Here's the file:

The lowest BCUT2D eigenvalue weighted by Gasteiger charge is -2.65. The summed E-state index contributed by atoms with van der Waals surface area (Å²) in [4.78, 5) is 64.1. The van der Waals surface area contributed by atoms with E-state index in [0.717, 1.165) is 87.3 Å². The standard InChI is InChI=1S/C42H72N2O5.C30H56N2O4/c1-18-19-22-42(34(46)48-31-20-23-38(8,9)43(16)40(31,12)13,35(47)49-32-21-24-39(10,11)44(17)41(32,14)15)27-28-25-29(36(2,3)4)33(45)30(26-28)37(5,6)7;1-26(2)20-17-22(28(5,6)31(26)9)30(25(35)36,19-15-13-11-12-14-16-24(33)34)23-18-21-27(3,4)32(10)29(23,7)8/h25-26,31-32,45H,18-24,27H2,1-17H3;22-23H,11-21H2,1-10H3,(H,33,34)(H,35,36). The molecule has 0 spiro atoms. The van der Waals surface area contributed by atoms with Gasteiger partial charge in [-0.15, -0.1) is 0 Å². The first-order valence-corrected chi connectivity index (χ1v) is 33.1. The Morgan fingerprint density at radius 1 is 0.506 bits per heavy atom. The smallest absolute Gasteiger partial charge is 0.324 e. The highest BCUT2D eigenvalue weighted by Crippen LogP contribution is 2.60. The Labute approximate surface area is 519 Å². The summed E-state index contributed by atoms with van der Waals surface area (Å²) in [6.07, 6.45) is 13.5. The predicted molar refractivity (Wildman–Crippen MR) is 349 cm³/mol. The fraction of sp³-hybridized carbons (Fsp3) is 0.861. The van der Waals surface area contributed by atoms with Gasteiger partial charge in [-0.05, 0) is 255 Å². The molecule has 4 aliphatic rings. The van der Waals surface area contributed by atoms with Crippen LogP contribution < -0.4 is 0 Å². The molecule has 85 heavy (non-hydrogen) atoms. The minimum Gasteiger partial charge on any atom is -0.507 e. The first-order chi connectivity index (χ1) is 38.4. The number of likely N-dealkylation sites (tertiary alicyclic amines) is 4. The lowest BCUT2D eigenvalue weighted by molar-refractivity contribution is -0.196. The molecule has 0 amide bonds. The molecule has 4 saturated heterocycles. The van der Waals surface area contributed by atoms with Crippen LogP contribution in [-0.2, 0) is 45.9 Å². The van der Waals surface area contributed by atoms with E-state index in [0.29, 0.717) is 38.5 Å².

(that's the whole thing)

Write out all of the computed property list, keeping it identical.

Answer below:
The lowest BCUT2D eigenvalue weighted by Gasteiger charge is -2.65. The summed E-state index contributed by atoms with van der Waals surface area (Å²) in [4.78, 5) is 64.1. The van der Waals surface area contributed by atoms with E-state index in [0.717, 1.165) is 87.3 Å². The standard InChI is InChI=1S/C42H72N2O5.C30H56N2O4/c1-18-19-22-42(34(46)48-31-20-23-38(8,9)43(16)40(31,12)13,35(47)49-32-21-24-39(10,11)44(17)41(32,14)15)27-28-25-29(36(2,3)4)33(45)30(26-28)37(5,6)7;1-26(2)20-17-22(28(5,6)31(26)9)30(25(35)36,19-15-13-11-12-14-16-24(33)34)23-18-21-27(3,4)32(10)29(23,7)8/h25-26,31-32,45H,18-24,27H2,1-17H3;22-23H,11-21H2,1-10H3,(H,33,34)(H,35,36). The molecule has 0 spiro atoms. The van der Waals surface area contributed by atoms with Gasteiger partial charge in [-0.15, -0.1) is 0 Å². The first-order valence-corrected chi connectivity index (χ1v) is 33.1. The Morgan fingerprint density at radius 1 is 0.506 bits per heavy atom. The smallest absolute Gasteiger partial charge is 0.324 e. The highest BCUT2D eigenvalue weighted by Crippen LogP contribution is 2.60. The Labute approximate surface area is 519 Å². The summed E-state index contributed by atoms with van der Waals surface area (Å²) in [6.07, 6.45) is 13.5. The predicted molar refractivity (Wildman–Crippen MR) is 349 cm³/mol. The fraction of sp³-hybridized carbons (Fsp3) is 0.861. The van der Waals surface area contributed by atoms with Gasteiger partial charge in [-0.05, 0) is 255 Å². The molecule has 4 aliphatic rings. The van der Waals surface area contributed by atoms with Crippen LogP contribution < -0.4 is 0 Å². The molecule has 85 heavy (non-hydrogen) atoms. The minimum Gasteiger partial charge on any atom is -0.507 e. The first-order chi connectivity index (χ1) is 38.4. The number of likely N-dealkylation sites (tertiary alicyclic amines) is 4. The lowest BCUT2D eigenvalue weighted by molar-refractivity contribution is -0.196. The molecule has 0 amide bonds. The molecule has 4 saturated heterocycles. The van der Waals surface area contributed by atoms with Crippen LogP contribution in [-0.2, 0) is 45.9 Å². The van der Waals surface area contributed by atoms with E-state index in [0.29, 0.717) is 38.5 Å².